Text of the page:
Providence rallies against criminalizationUnnoticed by many Rhode Islanders, nearly 100 people turned out at the Roger Williams Memorial Park on North Main Street in Providence for a Rally Against Criminalization: criminalization of people of color, informal work such as hair braiding, immigration status, feminist economics, drug use, people with records, neighborhoods of color and sex work. The event was one of the sharpest
Published on June 4, 2018
By Steve Ahlquist
Unnoticed by many Rhode Islanders, nearly 100 people turned out at the Roger Williams Memorial Park on North Main Street in Providence for a Rally Against Criminalization: criminalization of people of color, informal work such as hair braiding, immigration status, feminist economics, drug use, people with records, neighborhoods of color and sex work. The event was one of the sharpest and most relevant critiques of the political and social climate in Rhode Island, and presents a direct challenge to a political class that seems interested in criminalizing itself out of every social issue, as evidenced by legislation such as Kristen’s Law or the continued embrace of life sentences for juvenile offenders.
The rally was organized by Bella Robinson from the Rhode Island Chapter of COYOTE (Call Off Your Old Tired Ethics), Ria Marchetti from the March for Racial Justice, Sophia Wright, an organizer at DARE (Direct Action for Rights and Equality), with the support of Annajane Yolken at Protect Families First, the AMOR Alliance, the FANG Collective, Colectivo Sin Fronteras and many more.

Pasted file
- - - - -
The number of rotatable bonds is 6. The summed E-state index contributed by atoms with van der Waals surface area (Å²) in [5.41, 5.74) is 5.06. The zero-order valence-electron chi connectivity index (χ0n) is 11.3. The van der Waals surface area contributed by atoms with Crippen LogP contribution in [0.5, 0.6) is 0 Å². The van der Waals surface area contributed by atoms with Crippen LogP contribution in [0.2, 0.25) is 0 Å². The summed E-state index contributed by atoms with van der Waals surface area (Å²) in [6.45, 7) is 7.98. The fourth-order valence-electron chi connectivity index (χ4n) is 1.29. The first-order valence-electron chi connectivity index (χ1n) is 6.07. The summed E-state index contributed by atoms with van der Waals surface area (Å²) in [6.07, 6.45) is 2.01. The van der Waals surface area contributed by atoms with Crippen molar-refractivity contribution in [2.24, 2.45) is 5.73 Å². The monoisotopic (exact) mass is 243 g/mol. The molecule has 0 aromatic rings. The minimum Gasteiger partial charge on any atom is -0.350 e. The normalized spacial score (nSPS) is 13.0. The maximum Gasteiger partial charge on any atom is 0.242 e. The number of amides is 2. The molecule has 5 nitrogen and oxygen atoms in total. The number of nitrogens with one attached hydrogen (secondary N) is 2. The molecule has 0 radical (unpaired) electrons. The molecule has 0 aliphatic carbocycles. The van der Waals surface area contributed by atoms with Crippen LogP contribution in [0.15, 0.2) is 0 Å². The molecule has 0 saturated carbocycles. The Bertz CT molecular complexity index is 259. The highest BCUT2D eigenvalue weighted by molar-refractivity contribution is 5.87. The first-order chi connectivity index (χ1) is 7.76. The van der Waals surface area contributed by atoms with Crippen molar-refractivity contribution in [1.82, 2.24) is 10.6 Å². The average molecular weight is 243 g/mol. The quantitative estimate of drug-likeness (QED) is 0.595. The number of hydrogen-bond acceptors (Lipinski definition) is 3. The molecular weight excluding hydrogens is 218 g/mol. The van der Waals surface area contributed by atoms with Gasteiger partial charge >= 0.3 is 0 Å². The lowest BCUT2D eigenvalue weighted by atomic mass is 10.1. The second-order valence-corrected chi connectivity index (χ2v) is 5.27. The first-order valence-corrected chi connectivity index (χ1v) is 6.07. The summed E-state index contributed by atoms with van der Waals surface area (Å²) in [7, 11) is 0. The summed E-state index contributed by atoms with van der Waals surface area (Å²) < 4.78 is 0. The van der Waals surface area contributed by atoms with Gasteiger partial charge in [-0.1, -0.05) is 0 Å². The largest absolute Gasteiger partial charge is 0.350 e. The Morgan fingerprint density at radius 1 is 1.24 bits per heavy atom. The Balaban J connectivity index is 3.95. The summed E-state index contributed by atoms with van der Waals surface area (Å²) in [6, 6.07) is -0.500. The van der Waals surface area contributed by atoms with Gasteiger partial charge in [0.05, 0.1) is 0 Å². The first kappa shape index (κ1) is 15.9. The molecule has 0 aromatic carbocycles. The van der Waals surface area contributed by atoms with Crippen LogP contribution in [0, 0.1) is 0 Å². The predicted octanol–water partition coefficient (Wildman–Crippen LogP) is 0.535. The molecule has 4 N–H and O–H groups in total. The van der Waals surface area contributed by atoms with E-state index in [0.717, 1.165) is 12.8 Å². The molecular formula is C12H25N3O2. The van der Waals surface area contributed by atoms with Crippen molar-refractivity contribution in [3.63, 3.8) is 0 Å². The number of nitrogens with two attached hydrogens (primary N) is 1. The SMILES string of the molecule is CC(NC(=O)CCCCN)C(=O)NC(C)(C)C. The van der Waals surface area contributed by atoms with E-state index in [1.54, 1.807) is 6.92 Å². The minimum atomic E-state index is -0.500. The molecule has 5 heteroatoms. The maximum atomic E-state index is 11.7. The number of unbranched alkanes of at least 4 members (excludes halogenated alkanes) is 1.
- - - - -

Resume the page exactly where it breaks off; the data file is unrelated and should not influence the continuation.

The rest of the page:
There is stuff in the videos below that would be worthy of a series of blog posts, and I am sad that I am unable to unpack all the ideas below and do them justice.
“Today we rally in honor of International Sex Workers Rights Day,” said Sophia Wright, “while recognizing the shared struggles for survival in a society that seeks to criminalize our bodies, our work, our words and our movements.”
“Nine times out of ten, if someone is putting the word ‘illegal’ in front of something it’s because they want to make it corporate,” said emcee Christopher Johnson, a local poet and activist, towards the end of the program. “There’s a corporate reason behind mass incarceration.”
Bella Robinson of COYOTE RI:
Steven and Daniel from PrYSM (Providence Youth Student Movement):
Michael Galipeau of the Rhode Island User’s Union
Catarina Lorenzo of AMOR (Alliance to Mobilize Our Resistance)
David Veliz of Progresso Latino
Monica Huertas of No LNG in PVD!
Terri Wright of DARE’s Tenants and Homeowners Association
Justice Gaines of Jobs With Justice
Vanessa Flores Maldonado led the campaign to pass the Community Safety Act and is now working on its implementation:
MJ Robinson and Aarish Rojiani of Black and Pink
Anthony Hollins, Rhode Island User’s Union
John Prince, Behind the Walls Committee at DARE
Elena Shih, COYOTE RI
Osiris Diensthuber PrYSM QT
Lila Rose, COYOTE RI
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